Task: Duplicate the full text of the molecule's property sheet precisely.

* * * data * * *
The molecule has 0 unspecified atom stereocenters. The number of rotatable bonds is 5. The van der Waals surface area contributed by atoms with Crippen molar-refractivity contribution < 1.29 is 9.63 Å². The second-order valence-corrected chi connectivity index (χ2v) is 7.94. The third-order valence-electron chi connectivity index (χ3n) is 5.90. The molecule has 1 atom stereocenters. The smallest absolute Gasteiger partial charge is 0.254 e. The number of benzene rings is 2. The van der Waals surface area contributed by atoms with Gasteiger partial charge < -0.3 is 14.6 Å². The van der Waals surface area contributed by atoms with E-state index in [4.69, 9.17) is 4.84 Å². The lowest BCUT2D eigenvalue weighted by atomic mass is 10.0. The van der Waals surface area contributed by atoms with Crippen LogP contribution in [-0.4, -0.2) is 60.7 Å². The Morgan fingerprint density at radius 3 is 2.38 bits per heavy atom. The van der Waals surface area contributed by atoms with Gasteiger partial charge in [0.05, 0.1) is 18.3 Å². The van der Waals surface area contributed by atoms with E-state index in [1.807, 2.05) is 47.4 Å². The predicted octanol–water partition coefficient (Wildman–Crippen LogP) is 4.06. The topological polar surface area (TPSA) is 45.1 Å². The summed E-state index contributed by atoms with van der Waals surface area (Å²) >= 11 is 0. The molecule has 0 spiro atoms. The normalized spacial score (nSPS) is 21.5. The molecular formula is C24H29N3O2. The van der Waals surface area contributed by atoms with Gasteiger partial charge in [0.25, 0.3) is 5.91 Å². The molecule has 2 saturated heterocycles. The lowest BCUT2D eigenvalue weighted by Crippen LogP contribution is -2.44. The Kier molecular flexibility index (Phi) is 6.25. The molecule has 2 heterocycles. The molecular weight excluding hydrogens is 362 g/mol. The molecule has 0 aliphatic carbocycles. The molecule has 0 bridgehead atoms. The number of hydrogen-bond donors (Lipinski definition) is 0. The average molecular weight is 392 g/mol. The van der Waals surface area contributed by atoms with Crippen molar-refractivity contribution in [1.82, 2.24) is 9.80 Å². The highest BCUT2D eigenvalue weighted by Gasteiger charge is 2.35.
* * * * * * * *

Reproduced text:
The molecule has 0 unspecified atom stereocenters. The number of rotatable bonds is 5. The van der Waals surface area contributed by atoms with Crippen molar-refractivity contribution < 1.29 is 9.63 Å². The second-order valence-corrected chi connectivity index (χ2v) is 7.94. The third-order valence-electron chi connectivity index (χ3n) is 5.90. The molecule has 1 atom stereocenters. The smallest absolute Gasteiger partial charge is 0.254 e. The number of benzene rings is 2. The van der Waals surface area contributed by atoms with Gasteiger partial charge < -0.3 is 14.6 Å². The van der Waals surface area contributed by atoms with E-state index in [4.69, 9.17) is 4.84 Å². The lowest BCUT2D eigenvalue weighted by atomic mass is 10.0. The van der Waals surface area contributed by atoms with Crippen LogP contribution in [-0.4, -0.2) is 60.7 Å². The Morgan fingerprint density at radius 3 is 2.38 bits per heavy atom. The van der Waals surface area contributed by atoms with Gasteiger partial charge in [0.05, 0.1) is 18.3 Å². The van der Waals surface area contributed by atoms with E-state index in [1.807, 2.05) is 47.4 Å². The predicted octanol–water partition coefficient (Wildman–Crippen LogP) is 4.06. The topological polar surface area (TPSA) is 45.1 Å². The summed E-state index contributed by atoms with van der Waals surface area (Å²) >= 11 is 0. The molecule has 0 spiro atoms. The normalized spacial score (nSPS) is 21.5. The molecular formula is C24H29N3O2. The van der Waals surface area contributed by atoms with Gasteiger partial charge in [0.25, 0.3) is 5.91 Å². The molecule has 2 saturated heterocycles. The lowest BCUT2D eigenvalue weighted by Crippen LogP contribution is -2.44. The Kier molecular flexibility index (Phi) is 6.25. The molecule has 2 heterocycles. The molecular weight excluding hydrogens is 362 g/mol. The molecule has 0 aliphatic carbocycles. The molecule has 0 bridgehead atoms. The number of hydrogen-bond donors (Lipinski definition) is 0. The average molecular weight is 392 g/mol. The van der Waals surface area contributed by atoms with Crippen molar-refractivity contribution in [1.82, 2.24) is 9.80 Å². The highest BCUT2D eigenvalue weighted by Gasteiger charge is 2.35.